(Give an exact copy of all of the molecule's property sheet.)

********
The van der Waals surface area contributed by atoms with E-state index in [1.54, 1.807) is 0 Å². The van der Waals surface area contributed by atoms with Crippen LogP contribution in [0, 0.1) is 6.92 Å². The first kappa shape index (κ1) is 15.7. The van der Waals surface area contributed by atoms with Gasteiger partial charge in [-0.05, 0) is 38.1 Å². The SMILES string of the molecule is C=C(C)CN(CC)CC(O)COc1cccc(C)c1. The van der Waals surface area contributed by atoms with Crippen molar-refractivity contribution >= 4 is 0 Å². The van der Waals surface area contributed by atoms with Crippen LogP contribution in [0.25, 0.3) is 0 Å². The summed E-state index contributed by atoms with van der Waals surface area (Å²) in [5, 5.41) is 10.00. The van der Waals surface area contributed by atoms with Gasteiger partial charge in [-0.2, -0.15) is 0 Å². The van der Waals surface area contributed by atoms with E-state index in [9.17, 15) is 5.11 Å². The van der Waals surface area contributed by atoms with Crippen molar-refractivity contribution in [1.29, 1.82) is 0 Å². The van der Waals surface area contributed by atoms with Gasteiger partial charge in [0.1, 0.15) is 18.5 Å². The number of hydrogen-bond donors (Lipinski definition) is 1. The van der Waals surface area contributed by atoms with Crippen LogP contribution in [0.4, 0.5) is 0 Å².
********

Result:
The van der Waals surface area contributed by atoms with E-state index in [1.54, 1.807) is 0 Å². The van der Waals surface area contributed by atoms with Crippen LogP contribution in [0, 0.1) is 6.92 Å². The first kappa shape index (κ1) is 15.7. The van der Waals surface area contributed by atoms with Gasteiger partial charge in [-0.05, 0) is 38.1 Å². The SMILES string of the molecule is C=C(C)CN(CC)CC(O)COc1cccc(C)c1. The van der Waals surface area contributed by atoms with Crippen molar-refractivity contribution >= 4 is 0 Å². The van der Waals surface area contributed by atoms with Crippen LogP contribution in [0.25, 0.3) is 0 Å². The summed E-state index contributed by atoms with van der Waals surface area (Å²) in [5, 5.41) is 10.00. The van der Waals surface area contributed by atoms with Gasteiger partial charge in [-0.2, -0.15) is 0 Å². The van der Waals surface area contributed by atoms with E-state index in [9.17, 15) is 5.11 Å². The van der Waals surface area contributed by atoms with Crippen molar-refractivity contribution in [1.29, 1.82) is 0 Å². The van der Waals surface area contributed by atoms with Gasteiger partial charge in [0.1, 0.15) is 18.5 Å². The number of hydrogen-bond donors (Lipinski definition) is 1. The van der Waals surface area contributed by atoms with Crippen LogP contribution in [0.4, 0.5) is 0 Å².